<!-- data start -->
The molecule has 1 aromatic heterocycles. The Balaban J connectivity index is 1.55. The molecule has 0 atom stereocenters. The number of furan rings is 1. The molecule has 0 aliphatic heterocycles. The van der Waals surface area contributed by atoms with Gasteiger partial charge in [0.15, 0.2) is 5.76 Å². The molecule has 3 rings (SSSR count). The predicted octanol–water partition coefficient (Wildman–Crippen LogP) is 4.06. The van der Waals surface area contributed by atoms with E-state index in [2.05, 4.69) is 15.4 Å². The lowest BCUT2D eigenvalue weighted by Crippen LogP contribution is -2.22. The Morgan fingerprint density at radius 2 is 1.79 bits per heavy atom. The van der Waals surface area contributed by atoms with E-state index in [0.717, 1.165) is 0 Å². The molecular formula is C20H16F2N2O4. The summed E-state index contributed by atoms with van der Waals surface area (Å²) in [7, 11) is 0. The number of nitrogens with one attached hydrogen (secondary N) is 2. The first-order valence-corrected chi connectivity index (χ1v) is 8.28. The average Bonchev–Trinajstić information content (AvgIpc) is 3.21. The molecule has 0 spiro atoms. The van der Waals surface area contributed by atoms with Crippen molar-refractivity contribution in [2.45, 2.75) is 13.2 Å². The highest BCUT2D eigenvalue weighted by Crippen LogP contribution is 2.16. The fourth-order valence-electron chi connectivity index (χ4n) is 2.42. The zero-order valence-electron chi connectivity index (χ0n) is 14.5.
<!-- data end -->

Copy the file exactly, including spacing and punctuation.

The molecule has 1 aromatic heterocycles. The Balaban J connectivity index is 1.55. The molecule has 0 atom stereocenters. The number of furan rings is 1. The molecule has 0 aliphatic heterocycles. The van der Waals surface area contributed by atoms with Gasteiger partial charge in [0.15, 0.2) is 5.76 Å². The molecule has 3 rings (SSSR count). The predicted octanol–water partition coefficient (Wildman–Crippen LogP) is 4.06. The van der Waals surface area contributed by atoms with E-state index in [2.05, 4.69) is 15.4 Å². The lowest BCUT2D eigenvalue weighted by Crippen LogP contribution is -2.22. The Morgan fingerprint density at radius 2 is 1.79 bits per heavy atom. The van der Waals surface area contributed by atoms with E-state index in [0.717, 1.165) is 0 Å². The molecular formula is C20H16F2N2O4. The summed E-state index contributed by atoms with van der Waals surface area (Å²) in [7, 11) is 0. The number of nitrogens with one attached hydrogen (secondary N) is 2. The first-order valence-corrected chi connectivity index (χ1v) is 8.28. The average Bonchev–Trinajstić information content (AvgIpc) is 3.21. The molecule has 0 spiro atoms. The van der Waals surface area contributed by atoms with Crippen molar-refractivity contribution in [2.45, 2.75) is 13.2 Å². The highest BCUT2D eigenvalue weighted by Crippen LogP contribution is 2.16. The fourth-order valence-electron chi connectivity index (χ4n) is 2.42. The zero-order valence-electron chi connectivity index (χ0n) is 14.5.